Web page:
A Single-cell RNA sequencing (scRNA-seq) was performed on treatment-naïve pancreatic ductal adenocarcinoma (PDAC) tumor tissue samples acquired by esophageal ultrasound-guided fine needle biopsy (n = 25). These were integrated with in-house surgical resection PDAC samples from six patients and samples from three publicly available PDAC scRNA-seq datasets resulting in a combined dataset of ~190k cells from 80 independent PDAC patients. The resulting data were used to identify PDAC cell states, including malignant and immune subtypes based on gene sets and known expression markers from published studies. With single-cell annotations in hand, we determined fibroblast and malignant cell states and stemness and used a modified version of the Ecotyper tool to identify co-occurring patterns of cell states (termed ecotypes) in bulk RNA-seq samples. We found that pancreatic ecotype PE5, comprised of Malignant Basal-like cells, myCAFs, and SPP1+ TAMs, was associated with worse survival. B UMAP decomposition of scRNA-seq expression profiles. C Regenerated and sub-clustered UMAP plots for malignant, cancer-associated fibroblast (CAF), and tumor-associated macrophage (TAM) cell states. D Gene set scores from published data for the previously mentioned cell states. E, F CytoTRACE developmental stemness scores for CAF and malignant cell states. Higher values indicate more stem-like cells. *** indicates p-value << 0.005 as calculated by the Wilcoxon rank sum test. The upper and lower bounds signify the first and third quartiles, respectively. The median is denoted by the center line. The whiskers represent data points within 1.5 times the interquartile range.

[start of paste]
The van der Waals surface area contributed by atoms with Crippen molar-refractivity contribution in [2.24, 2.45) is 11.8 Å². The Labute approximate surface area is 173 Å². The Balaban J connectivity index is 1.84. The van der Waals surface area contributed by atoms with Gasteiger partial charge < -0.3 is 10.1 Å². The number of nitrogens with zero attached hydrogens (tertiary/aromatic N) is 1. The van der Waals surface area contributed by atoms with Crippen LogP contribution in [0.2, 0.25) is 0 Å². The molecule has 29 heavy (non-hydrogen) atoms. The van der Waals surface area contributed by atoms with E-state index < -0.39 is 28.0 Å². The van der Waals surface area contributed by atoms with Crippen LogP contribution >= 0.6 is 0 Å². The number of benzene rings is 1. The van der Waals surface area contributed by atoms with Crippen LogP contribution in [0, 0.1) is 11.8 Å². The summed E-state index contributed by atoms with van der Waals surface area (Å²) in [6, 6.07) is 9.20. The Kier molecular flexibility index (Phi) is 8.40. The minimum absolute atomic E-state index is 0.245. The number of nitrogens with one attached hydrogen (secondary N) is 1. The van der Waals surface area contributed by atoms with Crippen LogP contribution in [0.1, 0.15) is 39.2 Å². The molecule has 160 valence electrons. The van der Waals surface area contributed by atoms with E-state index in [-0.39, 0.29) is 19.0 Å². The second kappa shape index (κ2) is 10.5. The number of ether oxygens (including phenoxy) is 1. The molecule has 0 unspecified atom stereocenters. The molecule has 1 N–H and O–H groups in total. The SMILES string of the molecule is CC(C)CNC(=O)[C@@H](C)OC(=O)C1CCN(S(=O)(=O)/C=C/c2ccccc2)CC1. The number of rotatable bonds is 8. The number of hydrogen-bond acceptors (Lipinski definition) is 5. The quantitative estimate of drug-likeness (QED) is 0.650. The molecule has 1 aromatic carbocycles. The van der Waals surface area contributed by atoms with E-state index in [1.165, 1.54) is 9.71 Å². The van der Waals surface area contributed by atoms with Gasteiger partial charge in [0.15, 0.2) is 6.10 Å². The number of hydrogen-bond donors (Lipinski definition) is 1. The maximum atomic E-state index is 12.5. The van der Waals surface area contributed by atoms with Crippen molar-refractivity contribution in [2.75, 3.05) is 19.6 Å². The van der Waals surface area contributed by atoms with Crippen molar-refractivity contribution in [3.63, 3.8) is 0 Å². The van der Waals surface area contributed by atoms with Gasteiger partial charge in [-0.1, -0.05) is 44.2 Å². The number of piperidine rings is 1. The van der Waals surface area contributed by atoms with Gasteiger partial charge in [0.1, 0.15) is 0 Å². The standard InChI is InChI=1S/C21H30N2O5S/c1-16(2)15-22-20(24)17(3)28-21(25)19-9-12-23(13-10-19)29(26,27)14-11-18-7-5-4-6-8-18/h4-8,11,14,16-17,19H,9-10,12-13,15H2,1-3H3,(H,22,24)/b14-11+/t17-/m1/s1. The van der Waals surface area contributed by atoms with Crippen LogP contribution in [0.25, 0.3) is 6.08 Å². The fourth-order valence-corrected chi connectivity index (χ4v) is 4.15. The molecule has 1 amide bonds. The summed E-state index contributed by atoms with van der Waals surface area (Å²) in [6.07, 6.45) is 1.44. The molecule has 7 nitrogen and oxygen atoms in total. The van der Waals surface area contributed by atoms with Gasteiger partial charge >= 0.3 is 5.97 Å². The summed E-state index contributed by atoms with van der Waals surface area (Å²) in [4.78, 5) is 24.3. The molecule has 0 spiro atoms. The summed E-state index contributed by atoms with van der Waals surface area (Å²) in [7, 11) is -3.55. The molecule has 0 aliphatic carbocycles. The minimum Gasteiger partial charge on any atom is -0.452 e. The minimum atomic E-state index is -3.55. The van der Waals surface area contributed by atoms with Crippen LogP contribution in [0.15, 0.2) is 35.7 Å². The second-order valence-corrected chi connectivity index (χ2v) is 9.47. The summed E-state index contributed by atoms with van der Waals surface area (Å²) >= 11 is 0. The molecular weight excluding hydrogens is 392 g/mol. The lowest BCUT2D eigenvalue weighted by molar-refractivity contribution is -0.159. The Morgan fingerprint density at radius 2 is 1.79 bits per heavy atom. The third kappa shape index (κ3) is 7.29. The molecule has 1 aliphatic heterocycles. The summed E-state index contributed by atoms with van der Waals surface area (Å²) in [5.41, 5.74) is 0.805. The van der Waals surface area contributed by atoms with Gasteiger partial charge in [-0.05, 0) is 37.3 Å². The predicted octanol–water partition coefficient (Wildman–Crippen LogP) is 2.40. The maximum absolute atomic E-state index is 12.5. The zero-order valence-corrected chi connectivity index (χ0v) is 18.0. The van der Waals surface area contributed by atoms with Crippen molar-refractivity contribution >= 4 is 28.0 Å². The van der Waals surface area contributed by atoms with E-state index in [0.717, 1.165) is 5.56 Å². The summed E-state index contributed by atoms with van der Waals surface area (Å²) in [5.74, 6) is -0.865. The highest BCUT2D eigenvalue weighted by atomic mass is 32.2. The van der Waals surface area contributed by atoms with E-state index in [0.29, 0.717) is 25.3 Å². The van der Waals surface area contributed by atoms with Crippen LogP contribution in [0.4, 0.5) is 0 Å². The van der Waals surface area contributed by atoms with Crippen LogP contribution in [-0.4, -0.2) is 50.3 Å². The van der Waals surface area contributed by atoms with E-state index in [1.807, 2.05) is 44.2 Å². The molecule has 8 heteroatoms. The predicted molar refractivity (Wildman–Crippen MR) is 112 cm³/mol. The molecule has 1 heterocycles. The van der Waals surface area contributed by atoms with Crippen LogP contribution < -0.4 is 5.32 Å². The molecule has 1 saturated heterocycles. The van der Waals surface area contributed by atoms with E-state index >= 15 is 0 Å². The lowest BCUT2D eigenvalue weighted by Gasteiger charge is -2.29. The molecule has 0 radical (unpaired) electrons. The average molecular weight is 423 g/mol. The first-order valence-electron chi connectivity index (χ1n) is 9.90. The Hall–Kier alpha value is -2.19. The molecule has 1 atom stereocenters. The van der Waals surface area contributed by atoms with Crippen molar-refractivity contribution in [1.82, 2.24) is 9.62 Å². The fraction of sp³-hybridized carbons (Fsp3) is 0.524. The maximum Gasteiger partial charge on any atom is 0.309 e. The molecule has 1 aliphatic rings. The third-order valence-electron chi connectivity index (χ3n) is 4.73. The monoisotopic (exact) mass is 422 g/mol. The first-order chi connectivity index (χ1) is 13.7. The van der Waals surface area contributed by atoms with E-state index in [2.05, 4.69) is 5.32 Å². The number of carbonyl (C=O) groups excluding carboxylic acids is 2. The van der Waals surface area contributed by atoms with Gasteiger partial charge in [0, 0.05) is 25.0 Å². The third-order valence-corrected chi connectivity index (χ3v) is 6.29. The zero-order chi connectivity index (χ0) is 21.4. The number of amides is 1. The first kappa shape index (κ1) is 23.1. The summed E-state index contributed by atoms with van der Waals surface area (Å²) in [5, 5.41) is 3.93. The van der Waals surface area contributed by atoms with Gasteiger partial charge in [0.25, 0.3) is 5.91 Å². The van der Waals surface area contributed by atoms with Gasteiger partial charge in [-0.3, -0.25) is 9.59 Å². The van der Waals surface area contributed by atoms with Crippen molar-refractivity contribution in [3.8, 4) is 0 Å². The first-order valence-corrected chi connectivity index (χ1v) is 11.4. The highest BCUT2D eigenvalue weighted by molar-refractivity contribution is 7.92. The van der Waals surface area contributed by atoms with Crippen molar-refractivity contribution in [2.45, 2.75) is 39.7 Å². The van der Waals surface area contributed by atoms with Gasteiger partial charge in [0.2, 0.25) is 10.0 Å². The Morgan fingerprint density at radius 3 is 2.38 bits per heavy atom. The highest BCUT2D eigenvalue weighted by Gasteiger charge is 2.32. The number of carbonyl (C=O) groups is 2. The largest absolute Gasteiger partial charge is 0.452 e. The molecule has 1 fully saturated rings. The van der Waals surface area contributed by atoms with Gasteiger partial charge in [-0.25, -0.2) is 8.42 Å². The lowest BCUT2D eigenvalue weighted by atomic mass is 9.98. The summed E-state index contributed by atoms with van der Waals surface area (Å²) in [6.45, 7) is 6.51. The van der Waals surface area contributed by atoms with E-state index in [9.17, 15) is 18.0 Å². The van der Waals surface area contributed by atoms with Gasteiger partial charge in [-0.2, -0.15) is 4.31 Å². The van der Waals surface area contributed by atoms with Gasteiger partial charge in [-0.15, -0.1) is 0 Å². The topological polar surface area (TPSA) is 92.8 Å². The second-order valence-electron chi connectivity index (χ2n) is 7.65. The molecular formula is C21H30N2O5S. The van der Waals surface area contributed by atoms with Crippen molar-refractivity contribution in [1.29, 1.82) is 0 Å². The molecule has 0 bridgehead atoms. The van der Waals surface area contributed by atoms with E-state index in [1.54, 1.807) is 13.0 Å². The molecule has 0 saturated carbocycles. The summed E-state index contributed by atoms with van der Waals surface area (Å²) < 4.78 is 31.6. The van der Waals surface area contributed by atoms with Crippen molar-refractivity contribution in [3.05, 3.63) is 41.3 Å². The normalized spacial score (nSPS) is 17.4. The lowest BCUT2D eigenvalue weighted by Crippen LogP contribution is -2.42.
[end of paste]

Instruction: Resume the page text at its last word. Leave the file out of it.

The Malignant, NK/T cell, macrophage/DC, and fibroblast clusters were further sub-clustered into more granular cell states. Cell states were identified based on a combination of known marker genes and gene set scores from the literature (Fig. 1C, D, Supplementary Table 4). For malignant cells, we partitioned cells into classical and basal-like subtypes based on gene expression similarity with previously published bulk subtypes3,5,6. Fibroblasts were split into myofibroblast (myCAF) and inflammatory (iCAF) fibroblast populations based on gene sets from Elyada et al.; we did not see the expression of MHC-II genes indicative of antigen-presenting fibroblasts (apCAFs)17. Macrophages/DCs were split into the following states based on marker genes and gene set scores from Raghaven et al.14: TAM–C1QC+, TAM–FCN1+, TAM–SPP1+, TAM–proliferating, DC, and pDC. The NK/T cell cluster was subdivided into CD4, CD8, CD8 exhausted, CD4/CD8 proliferating, Treg, and NK cell states based on the presence of known marker genes.